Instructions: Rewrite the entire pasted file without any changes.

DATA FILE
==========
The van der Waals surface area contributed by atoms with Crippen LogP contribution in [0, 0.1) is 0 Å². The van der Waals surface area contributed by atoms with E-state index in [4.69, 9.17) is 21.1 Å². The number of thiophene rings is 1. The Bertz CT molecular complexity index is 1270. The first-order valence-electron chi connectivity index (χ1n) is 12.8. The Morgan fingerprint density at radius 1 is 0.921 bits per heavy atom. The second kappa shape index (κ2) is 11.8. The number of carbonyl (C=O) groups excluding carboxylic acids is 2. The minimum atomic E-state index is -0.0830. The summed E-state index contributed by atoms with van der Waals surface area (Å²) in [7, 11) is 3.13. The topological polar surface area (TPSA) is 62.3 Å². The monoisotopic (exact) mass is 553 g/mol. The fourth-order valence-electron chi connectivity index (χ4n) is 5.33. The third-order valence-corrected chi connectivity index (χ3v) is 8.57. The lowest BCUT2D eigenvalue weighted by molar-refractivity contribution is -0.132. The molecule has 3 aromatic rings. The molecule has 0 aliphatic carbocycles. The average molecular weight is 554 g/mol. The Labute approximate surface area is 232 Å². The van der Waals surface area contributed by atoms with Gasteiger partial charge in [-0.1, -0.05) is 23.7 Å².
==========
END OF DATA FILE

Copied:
The van der Waals surface area contributed by atoms with Crippen LogP contribution in [0, 0.1) is 0 Å². The van der Waals surface area contributed by atoms with E-state index in [4.69, 9.17) is 21.1 Å². The number of thiophene rings is 1. The Bertz CT molecular complexity index is 1270. The first-order valence-electron chi connectivity index (χ1n) is 12.8. The Morgan fingerprint density at radius 1 is 0.921 bits per heavy atom. The second kappa shape index (κ2) is 11.8. The number of carbonyl (C=O) groups excluding carboxylic acids is 2. The minimum atomic E-state index is -0.0830. The summed E-state index contributed by atoms with van der Waals surface area (Å²) in [7, 11) is 3.13. The topological polar surface area (TPSA) is 62.3 Å². The monoisotopic (exact) mass is 553 g/mol. The fourth-order valence-electron chi connectivity index (χ4n) is 5.33. The third-order valence-corrected chi connectivity index (χ3v) is 8.57. The lowest BCUT2D eigenvalue weighted by molar-refractivity contribution is -0.132. The molecule has 3 aromatic rings. The molecule has 0 aliphatic carbocycles. The average molecular weight is 554 g/mol. The Labute approximate surface area is 232 Å². The van der Waals surface area contributed by atoms with Gasteiger partial charge in [-0.1, -0.05) is 23.7 Å².